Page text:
South Sister, Oregon

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Anne and I have talked about climbing the South Sister in Oregon for a little while now. We decided this past week-end to use the excuse of our six-year anniversary to take an extra day off, drive down to Bend, and notch the peak off our tick list.

Dronie (1 of 1)

As overnight temperatures were cold, we allowed ourselves a 6am wake-up call that allowed for warm lattes in Bend and a little time for the snow to soften. We packed crampons, ice axes, hiking poles, and the Phantom 2 Vision for some aerial videos and panoramas. After less than a mile, the trail turned to snow and essentially remained snow-bound until the summit. The low overnight temperatures ensured the snow was very firm and in most places easy to walk on without breaking the surface. A low cloud layer (possible inversion) kept temperatures cool.

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In an enchanted forest (photo by Anne Archambault)

We ascended to the flat section above Moraine Lake where the clouds wrapped around us and limited our visibility. I pulled out my GPS to ensure we stayed on course until we finally peaked above the clouds to a bluebird morning with stunning views of Broken Top and South Sister.

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Coming out of the whiteout (photo by Anne Archambault)

The climb itself was relatively straightforward. We made our way up very firm snow and put on our crampons for a short while until the sun warmed the surface enough to ensure good purchase.

We made good time up to the first basin before slowing on the long rock ridge up to the actual summit crater. Here it was clear that some interesting weather had blasted the mountain since the previous weekend. There was significantly more snow on the rib than we saw in photos from a previous trip report and some significant deposits of rime ice.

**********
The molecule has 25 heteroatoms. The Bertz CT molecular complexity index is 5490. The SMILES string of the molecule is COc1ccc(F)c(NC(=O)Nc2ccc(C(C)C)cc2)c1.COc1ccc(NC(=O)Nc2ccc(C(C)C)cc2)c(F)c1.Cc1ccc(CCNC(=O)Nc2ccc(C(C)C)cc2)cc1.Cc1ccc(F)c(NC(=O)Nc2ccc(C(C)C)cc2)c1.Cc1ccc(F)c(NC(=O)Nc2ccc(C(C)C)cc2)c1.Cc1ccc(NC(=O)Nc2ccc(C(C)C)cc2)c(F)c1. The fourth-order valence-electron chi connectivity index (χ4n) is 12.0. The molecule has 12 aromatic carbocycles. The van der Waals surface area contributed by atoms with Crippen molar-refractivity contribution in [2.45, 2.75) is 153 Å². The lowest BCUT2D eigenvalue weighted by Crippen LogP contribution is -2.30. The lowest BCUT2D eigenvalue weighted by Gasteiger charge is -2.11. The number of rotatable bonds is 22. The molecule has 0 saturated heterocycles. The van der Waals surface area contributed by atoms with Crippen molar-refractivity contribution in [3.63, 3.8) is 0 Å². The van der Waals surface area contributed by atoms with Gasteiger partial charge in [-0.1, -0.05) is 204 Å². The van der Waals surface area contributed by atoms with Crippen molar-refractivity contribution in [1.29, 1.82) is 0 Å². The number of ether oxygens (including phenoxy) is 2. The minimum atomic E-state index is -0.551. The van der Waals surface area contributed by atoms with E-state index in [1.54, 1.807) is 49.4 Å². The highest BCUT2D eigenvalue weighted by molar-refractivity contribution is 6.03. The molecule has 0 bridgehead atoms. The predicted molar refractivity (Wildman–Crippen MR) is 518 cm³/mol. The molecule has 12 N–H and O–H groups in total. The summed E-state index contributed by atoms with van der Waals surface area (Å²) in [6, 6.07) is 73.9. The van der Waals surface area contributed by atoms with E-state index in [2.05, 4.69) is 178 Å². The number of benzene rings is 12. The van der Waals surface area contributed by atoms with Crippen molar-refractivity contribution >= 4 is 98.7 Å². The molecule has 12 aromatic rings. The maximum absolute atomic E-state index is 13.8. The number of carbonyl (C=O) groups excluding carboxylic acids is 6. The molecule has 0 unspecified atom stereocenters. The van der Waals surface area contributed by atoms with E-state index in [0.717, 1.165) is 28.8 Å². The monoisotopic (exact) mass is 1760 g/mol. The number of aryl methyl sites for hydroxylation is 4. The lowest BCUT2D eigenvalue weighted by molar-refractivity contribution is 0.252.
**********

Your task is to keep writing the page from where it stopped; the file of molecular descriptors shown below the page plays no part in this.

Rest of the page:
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Crazy Rime Ice (photo by Anne Archambault)

The final ascent from the rock rib to the summit involved a steep hill over some pretty firm snow. It wasn’t technically demanding, but the run out was risky at best and offered a somewhat daunting psychological challenge if you looked down and spent time thinking about the consequences of falling. I did my best to kick good steps and move quickly.

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Long climb up the rock rib (photo by Anne Archambault)

Cresting the crater rim was exhilarating, the sun was out and the temperatures were surprisingly warm. We quickly completed the final traverse to the true summit and spent the next hour relaxing, eating, and flying the Phantom with spectacular views all around.

The time spent on the summit allowed the snow to further soften for the descent, which made for quality plunge stepping and enabled us to make good time.   The soft snow did slow us down by the time we reached the long and tedious flat section. Traversing the flat felt tiring at the end of a long day, but once complete the path wound quickly back to the comforts of our car, sandals, and the inevitable burger and beer in town.

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North and Middle Sister (photo by Anne Archambault)

Overall, an awesome summit with spectacular views.

And for those interested, here’s the GPX track:

Total distance: 13.37 mi
Max elevation: 10394 ft
Min elevation: 5410 ft